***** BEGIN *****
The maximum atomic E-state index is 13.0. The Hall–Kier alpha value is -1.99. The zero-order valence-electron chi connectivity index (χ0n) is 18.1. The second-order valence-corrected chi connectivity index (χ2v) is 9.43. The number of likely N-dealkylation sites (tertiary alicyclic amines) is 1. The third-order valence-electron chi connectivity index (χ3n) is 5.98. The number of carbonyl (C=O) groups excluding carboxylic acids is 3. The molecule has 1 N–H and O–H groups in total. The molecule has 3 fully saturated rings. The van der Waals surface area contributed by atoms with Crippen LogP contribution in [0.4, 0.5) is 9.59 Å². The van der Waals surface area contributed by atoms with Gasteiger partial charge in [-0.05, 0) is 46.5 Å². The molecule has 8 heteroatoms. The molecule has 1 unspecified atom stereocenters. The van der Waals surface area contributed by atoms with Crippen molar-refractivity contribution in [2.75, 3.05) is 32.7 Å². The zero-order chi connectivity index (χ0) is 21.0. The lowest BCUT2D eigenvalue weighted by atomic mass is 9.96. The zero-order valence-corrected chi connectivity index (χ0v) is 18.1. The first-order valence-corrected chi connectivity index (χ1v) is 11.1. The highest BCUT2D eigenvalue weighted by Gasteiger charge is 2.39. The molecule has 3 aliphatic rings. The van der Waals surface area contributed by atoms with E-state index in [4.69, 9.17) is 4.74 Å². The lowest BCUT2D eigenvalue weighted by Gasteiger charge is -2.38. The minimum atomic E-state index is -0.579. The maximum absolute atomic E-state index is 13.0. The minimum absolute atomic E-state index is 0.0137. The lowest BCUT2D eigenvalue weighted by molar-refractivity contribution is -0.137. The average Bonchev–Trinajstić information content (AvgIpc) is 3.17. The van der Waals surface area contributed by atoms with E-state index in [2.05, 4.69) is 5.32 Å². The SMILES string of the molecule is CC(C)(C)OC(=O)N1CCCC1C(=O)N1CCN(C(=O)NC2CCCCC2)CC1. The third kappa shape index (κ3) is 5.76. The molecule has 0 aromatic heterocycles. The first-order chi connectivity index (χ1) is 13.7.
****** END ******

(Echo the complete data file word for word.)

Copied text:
The maximum atomic E-state index is 13.0. The Hall–Kier alpha value is -1.99. The zero-order valence-electron chi connectivity index (χ0n) is 18.1. The second-order valence-corrected chi connectivity index (χ2v) is 9.43. The number of likely N-dealkylation sites (tertiary alicyclic amines) is 1. The third-order valence-electron chi connectivity index (χ3n) is 5.98. The number of carbonyl (C=O) groups excluding carboxylic acids is 3. The molecule has 1 N–H and O–H groups in total. The molecule has 3 fully saturated rings. The van der Waals surface area contributed by atoms with Crippen LogP contribution in [0.4, 0.5) is 9.59 Å². The van der Waals surface area contributed by atoms with Gasteiger partial charge in [-0.05, 0) is 46.5 Å². The molecule has 8 heteroatoms. The molecule has 1 unspecified atom stereocenters. The van der Waals surface area contributed by atoms with Crippen molar-refractivity contribution in [2.75, 3.05) is 32.7 Å². The zero-order chi connectivity index (χ0) is 21.0. The lowest BCUT2D eigenvalue weighted by atomic mass is 9.96. The zero-order valence-corrected chi connectivity index (χ0v) is 18.1. The first-order valence-corrected chi connectivity index (χ1v) is 11.1. The highest BCUT2D eigenvalue weighted by Gasteiger charge is 2.39. The molecule has 3 aliphatic rings. The van der Waals surface area contributed by atoms with E-state index in [4.69, 9.17) is 4.74 Å². The lowest BCUT2D eigenvalue weighted by Gasteiger charge is -2.38. The minimum atomic E-state index is -0.579. The maximum absolute atomic E-state index is 13.0. The minimum absolute atomic E-state index is 0.0137. The lowest BCUT2D eigenvalue weighted by molar-refractivity contribution is -0.137. The average Bonchev–Trinajstić information content (AvgIpc) is 3.17. The van der Waals surface area contributed by atoms with E-state index in [2.05, 4.69) is 5.32 Å². The SMILES string of the molecule is CC(C)(C)OC(=O)N1CCCC1C(=O)N1CCN(C(=O)NC2CCCCC2)CC1. The third kappa shape index (κ3) is 5.76. The molecule has 0 aromatic heterocycles. The first-order chi connectivity index (χ1) is 13.7.